Simple examples:
{p 4 8 2}{cmd:. rcentile length, tdist}{p_end}
{p 4 8 2}{cmd:. rcentile length, tdist transf(iden)}{p_end}
{p 4 8 2}{cmd:. rcentile length, tdist centile(0(25)100)}{p_end}
{p 4 8 2}{cmd:. rcentile length, tdist centile(0(25)100) cluster(firm)}{p_end}
{p 4 8 2}{cmd:. rcentile length [pweight=price], tdist centile(0(25)100)}{p_end}
{p 4 8 2}{cmd:. rcentile length [pweight=price], tdist centile(0(25)100) cluster(firm)}{p_end}
{p 4 8 2}{cmd:. by foreign: rcentile length [pweight=price], tdist centile(0(25)100) cluster(firm)}{p_end}
{pstd}
Note that some of these examples will produce "infinite" confidence limits,
equal to the {helpb creturn} results {cmd:c(mindouble)} for lower limits
and {cmd:c(maxdouble)} for upper limits.
(See help for {helpb creturn}.)
This is because the correct confidence intervals for percentiles may be infinite,
especially for percentiles 0 and 100.
See {help rcentile##rcentile_references:Newson, 2006a}.
{title:Saved results}
{pstd}
{cmd:rcentile} saves the following in {cmd:r()}:
{synoptset 20 tabbed}{...}
{p2col 5 20 24 2: Scalars}{p_end}
{synopt:{cmd:r(N)}}number of observations{p_end}
{synopt:{cmd:r(N_clust)}}number of clusters{p_end}
{synopt:{cmd:r(df_r)}}residual degrees of freedom (if {cmd:tdist} present){p_end}
{synopt:{cmd:r(level)}}confidence level{p_end}
{p2col 5 20 24 2: Macros}{p_end}
{synopt:{cmd:r(depvar)}}name of {it:Y}-variable{p_end}
{synopt:{cmd:r(clustvar)}}name of cluster variable{p_end}
{synopt:{cmd:r(cfweight)}}{cmd:cfweight()} expression{p_end}
{synopt:{cmd:r(tdist)}}{cmd:tdist} if specified{p_end}
{synopt:{cmd:r(wtype)}}weight type{p_end}
{synopt:{cmd:r(wexp)}}weight expression{p_end}
{synopt:{cmd:r(centiles)}}list of percents for percentiles{p_end}
{synopt:{cmd:r(transf)}}transformation specified by {cmd:transf()}{p_end}
{synopt:{cmd:r(tranlab)}}transformation label in output{p_end}
{p2col 5 20 24 2: Matrices}{p_end}
{synopt:{cmd:r(cimat)}}confidence intervals for percentiles{p_end}
{p2colreset}{...}
{title:Author}
{pstd}
Roger Newson, Imperial College London, UK.{break}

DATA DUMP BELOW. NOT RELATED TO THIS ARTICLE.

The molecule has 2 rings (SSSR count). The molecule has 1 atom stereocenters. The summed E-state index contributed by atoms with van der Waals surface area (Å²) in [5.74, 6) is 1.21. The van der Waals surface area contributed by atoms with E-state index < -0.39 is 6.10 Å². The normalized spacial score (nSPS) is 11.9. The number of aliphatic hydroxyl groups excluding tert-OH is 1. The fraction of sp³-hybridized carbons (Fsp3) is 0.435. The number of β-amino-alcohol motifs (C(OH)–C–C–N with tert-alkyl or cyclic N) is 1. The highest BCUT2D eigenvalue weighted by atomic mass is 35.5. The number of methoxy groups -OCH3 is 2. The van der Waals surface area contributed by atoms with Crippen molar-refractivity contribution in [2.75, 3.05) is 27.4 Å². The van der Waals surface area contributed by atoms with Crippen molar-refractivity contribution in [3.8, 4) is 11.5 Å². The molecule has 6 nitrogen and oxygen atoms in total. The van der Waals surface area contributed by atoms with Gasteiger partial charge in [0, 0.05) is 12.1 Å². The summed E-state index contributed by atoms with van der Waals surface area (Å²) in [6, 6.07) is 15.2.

Email: {browse "mailto:r.newson@imperial.ac.uk":r.newson@imperial.ac.uk}
{marker rcentile_references}{...}
{title:References}
{phang}
Hampel, F. R., E. M. Ronchetti, P. J. Rousseeuw, and W. A. Stahel. 1986.
Robust Statistics: The Approach Based on Influence Functions.
New York: Wiley.
{phang}
Hampel, F. R. 1974.
The influence curve and its role in robust estimation.
{it:Journal of the American Statistical Association} 69: 383–393.
{phang}
Newson, R. B. 2014.
Easy-to-use packages for estimating rank and spline parameters.
Presented at the {browse "http://ideas.repec.org/p/boc/usug14/01.html":20th UK Stata User Meeting, 11–12 September, 2014}.
{phang}
Newson, R. 2006a.
Confidence intervals for rank statistics: Percentile slopes, differences, and ratios.
{it:Stata Journal} 6: 497-520.
Download from {browse "http://www.stata-journal.com/article.html?article=snp15_7":the {it:Stata Journal} website}.
{phang}
Newson, R. 2006b.
Confidence intervals for rank statistics: Somers' {it:D} and extensions.
{it:Stata Journal} 6: 309-334.
Download from {browse "http://www.stata-journal.com/article.html?article=snp15_6":the {it:Stata Journal} website}.
{phang}
Newson R. 2002.
Parameters behind "nonparametric" statistics: Kendall's tau, Somers' {it:D} and median differences.
{it:Stata Journal} 2: 45-64.
Download from {browse "http://www.stata-journal.com/article.html?article=st0007":the {it:Stata Journal} website}.
{title:Also see}
{psee}
Manual: {hi:[D] collapse}, {hi:[R] centile}
{p_end}
{psee}
Online: {helpb collapse}, {helpb centile}{break}
{helpb somersd}, {helpb cendif}, {helpb scsomersd}, {helpb sccendif}, {helpb expgen} (if installed)
{p_end}